But the push toward pure short-term profit maximization can get ugly. Although private equity’s foray into book publishing is new, funds have been buying up news publications for the past decade. When they do, they tend to lay off reporters and editors, cut back on print editions, and invest less in the resources necessary for great journalism. Alden Global Capital, one of the most infamous, is known for acquiring newspapers and then selling off their buildings to its own real-estate-flipping subsidiary. (In at least one case, that resulted in a major newspaper paying rent to Alden for office space it used to own.) But those moves may not apply to book publishing. Simon & Schuster does not own the building at Rockefeller Center that bears its name. It has only about 1,500 employees, and KKR has said that no layoffs are planned.

So the new owners might seek other ways to juice short-term returns. Dan Sinykin, a professor at Emory University and the author of the forthcoming Big Fiction: How Conglomeration Changed the Publishing Industry and American Literature, predicts that KKR will double down even more than big publishers already have on proven authors or celebrity memoirs, at the expense of riskier unknown writers—an approach akin to Hollywood’s love of the sequel. To a cost-cutter, established brands substitute for expensive marketing.

Book publishers make money from sales of an original product, a portion of which goes to authors in the form of royalties—perhaps the true pot of gold for private equity in publishing. Although there’s nothing wrong with monetizing intellectual property, Simon & Schuster authors should expect intense pressure to give the publisher a bigger slice of that pie. A more speculative possibility involves the use of authors’ original work to train AI models that then generate new monetizable content. That scenario could provide KKR’s Simon & Schuster with a way to squeeze out money through co-ownership of copyrights, a prospect that alarms authors. “If you train an AI model on Danielle Steel’s nearly 200 books and write a new one, somebody has to own the rights,” Sinykin says.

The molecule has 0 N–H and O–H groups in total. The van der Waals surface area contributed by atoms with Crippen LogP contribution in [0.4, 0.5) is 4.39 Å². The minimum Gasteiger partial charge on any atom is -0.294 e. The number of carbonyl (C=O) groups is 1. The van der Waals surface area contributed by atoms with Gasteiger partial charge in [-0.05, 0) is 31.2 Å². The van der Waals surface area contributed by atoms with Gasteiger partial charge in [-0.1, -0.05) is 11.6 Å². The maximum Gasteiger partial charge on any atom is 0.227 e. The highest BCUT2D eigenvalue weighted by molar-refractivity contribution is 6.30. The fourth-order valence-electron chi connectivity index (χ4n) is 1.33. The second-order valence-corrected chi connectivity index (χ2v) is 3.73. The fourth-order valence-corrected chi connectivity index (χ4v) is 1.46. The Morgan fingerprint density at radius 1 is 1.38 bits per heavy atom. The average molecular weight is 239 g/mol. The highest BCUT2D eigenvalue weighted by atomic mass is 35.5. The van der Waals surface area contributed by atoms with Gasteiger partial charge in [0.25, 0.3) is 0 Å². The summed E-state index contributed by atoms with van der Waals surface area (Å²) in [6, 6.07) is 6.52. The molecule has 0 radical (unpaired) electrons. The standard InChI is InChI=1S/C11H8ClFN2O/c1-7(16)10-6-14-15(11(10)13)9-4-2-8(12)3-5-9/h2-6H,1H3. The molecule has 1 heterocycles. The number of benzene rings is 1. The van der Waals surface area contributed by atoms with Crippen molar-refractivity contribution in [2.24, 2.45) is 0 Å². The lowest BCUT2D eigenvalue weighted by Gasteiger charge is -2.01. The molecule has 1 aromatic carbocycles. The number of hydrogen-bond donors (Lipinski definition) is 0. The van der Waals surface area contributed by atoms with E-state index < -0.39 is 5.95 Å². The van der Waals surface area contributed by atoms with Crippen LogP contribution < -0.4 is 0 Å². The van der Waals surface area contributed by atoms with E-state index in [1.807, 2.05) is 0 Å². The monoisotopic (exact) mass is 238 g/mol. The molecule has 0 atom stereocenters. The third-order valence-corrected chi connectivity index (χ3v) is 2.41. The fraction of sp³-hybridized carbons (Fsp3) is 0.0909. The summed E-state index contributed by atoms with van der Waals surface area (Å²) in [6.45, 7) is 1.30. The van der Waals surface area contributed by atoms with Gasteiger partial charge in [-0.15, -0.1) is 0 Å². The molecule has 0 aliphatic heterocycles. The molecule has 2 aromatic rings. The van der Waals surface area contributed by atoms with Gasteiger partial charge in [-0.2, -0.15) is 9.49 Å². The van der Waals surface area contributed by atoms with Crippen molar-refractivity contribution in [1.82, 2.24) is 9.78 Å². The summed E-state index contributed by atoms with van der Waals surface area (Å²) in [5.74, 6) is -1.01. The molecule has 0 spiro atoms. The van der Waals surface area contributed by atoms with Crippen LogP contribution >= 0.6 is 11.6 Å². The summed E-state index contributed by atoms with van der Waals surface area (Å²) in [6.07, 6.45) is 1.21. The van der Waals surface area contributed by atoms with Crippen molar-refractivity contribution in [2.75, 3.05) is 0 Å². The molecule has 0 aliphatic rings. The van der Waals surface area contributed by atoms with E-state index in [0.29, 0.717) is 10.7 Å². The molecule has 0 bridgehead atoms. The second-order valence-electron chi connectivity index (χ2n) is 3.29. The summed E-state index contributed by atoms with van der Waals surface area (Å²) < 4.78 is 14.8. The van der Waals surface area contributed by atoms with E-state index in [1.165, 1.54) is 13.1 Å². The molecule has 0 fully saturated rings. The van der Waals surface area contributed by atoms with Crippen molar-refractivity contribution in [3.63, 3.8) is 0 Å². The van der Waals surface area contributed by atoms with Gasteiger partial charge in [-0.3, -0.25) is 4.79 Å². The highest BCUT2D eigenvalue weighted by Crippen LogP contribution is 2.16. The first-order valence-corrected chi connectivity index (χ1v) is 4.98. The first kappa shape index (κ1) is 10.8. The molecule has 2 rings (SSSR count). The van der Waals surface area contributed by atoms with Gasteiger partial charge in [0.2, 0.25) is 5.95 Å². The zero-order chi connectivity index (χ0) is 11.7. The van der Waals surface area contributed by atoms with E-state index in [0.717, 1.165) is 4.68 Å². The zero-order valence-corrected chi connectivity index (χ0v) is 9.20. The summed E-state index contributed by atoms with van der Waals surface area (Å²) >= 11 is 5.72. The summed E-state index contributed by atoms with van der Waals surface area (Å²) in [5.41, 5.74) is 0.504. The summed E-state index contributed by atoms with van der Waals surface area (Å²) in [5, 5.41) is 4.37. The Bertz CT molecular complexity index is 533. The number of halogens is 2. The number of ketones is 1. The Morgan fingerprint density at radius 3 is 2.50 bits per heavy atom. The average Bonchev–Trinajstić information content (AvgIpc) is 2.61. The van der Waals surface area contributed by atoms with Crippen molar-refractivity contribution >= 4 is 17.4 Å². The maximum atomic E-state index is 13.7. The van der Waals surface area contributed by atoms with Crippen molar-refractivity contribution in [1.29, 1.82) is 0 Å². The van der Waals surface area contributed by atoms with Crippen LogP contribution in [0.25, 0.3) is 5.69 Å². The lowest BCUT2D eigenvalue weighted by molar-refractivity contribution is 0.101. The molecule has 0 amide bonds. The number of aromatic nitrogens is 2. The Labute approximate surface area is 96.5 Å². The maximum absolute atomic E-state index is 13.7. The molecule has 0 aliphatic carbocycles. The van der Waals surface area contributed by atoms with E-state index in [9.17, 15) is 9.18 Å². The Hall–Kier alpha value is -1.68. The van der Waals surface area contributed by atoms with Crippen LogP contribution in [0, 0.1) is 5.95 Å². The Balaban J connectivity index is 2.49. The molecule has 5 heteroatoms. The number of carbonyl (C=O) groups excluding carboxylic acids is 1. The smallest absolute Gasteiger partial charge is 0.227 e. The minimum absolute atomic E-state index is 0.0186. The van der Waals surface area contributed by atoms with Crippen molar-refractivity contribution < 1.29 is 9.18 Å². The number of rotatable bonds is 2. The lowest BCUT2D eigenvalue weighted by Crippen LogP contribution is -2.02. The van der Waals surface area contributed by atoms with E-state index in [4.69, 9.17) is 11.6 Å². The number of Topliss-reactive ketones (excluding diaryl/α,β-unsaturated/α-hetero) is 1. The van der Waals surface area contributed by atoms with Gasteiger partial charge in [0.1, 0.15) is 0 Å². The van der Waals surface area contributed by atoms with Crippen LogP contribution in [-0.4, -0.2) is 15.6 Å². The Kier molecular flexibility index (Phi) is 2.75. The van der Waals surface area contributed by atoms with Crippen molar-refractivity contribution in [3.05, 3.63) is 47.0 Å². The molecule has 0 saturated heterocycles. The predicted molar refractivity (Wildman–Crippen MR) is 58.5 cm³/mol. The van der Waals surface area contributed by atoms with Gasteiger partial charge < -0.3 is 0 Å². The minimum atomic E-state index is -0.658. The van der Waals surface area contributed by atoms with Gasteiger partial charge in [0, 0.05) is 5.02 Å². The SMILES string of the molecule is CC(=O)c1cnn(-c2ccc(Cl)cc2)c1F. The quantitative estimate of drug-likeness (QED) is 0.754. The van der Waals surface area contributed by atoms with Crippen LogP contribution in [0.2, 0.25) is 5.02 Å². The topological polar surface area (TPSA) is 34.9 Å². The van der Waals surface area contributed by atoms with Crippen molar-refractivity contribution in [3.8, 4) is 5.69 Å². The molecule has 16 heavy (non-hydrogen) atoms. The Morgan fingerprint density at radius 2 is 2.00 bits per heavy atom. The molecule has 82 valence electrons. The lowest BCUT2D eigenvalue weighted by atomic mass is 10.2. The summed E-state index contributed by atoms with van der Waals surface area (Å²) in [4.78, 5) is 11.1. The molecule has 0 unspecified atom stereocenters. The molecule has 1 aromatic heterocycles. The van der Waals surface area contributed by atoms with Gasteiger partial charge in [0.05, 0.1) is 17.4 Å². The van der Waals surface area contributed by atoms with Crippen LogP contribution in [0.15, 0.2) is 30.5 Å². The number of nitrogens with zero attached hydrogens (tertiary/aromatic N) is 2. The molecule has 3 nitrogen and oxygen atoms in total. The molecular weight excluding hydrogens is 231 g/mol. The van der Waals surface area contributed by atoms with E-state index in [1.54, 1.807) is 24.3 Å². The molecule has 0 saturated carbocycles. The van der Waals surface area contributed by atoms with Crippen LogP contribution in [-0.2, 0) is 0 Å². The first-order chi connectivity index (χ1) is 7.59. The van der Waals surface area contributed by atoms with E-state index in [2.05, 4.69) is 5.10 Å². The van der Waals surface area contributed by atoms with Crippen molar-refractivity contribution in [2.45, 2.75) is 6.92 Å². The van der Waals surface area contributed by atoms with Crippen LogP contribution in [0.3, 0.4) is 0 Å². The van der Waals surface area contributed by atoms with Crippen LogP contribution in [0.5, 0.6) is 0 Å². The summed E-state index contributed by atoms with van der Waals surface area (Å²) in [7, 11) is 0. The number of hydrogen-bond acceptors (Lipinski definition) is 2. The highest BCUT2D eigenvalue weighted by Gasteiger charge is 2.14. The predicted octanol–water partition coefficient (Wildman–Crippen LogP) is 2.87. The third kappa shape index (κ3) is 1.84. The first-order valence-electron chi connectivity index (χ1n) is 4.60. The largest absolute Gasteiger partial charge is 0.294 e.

Ultimately, KKR may not even need to solve the riddle of increased profitability. As is often the case with private equity, it can profit even if Simon & Schuster does not. The $620 million not covered by debt will come from a fund that KKR assembled from a collection of entities including a dozen state pension funds, a Chinese insurer, and a pilots’ union in Iceland. Appelbaum predicts that the sliver from KKR itself could be 2 to 10 percent, or $12.4 million to $62 million. (The actual amount isn’t public.) KKR put up only 0.06 percent of its own money in the RJR Nabisco takeover.

But the company can start harvesting cash immediately. Private-equity firms collect “management fees” from their own investors and “monitoring” or “advisory” fees from companies they purchase. KKR and its partners collected $185 million in advisory fees from Toys “R” Us before bankrupting it. With Simon & Schuster, fees alone could let KKR make its own money back in a few years.

Another technique for extracting money goes by the opaque name “dividend recapitalization.” A recent headline in The Wall Street Journal described it more transparently: “debt-fueled payouts.” The acquired company issues a bond to raise money that is then paid out to its new owners and used to refinance old debt. It’s a common tactic in private equity. Earlier this year, KKR pulled $750 million ($385 million for itself) out of Atlantic Aviation, which provides services to plane owners. The company now groans under a debt load seven times its annual earnings, according to Moody’s.

In their recent book about private equity, These Are the Plunderers, Gretchen Morgenson and Joshua Rosner recount maddening stories about KKR: how it bankrupted Toys “R” Us; gouged residents of Bayonne, New Jersey, for water and sewage; and, very recently, ran a vital provider of emergency services into the ground. If KKR’s latest deal follows a similar trajectory, Morgenson and Rosner might have a harder time documenting it. Their publisher is Simon & Schuster.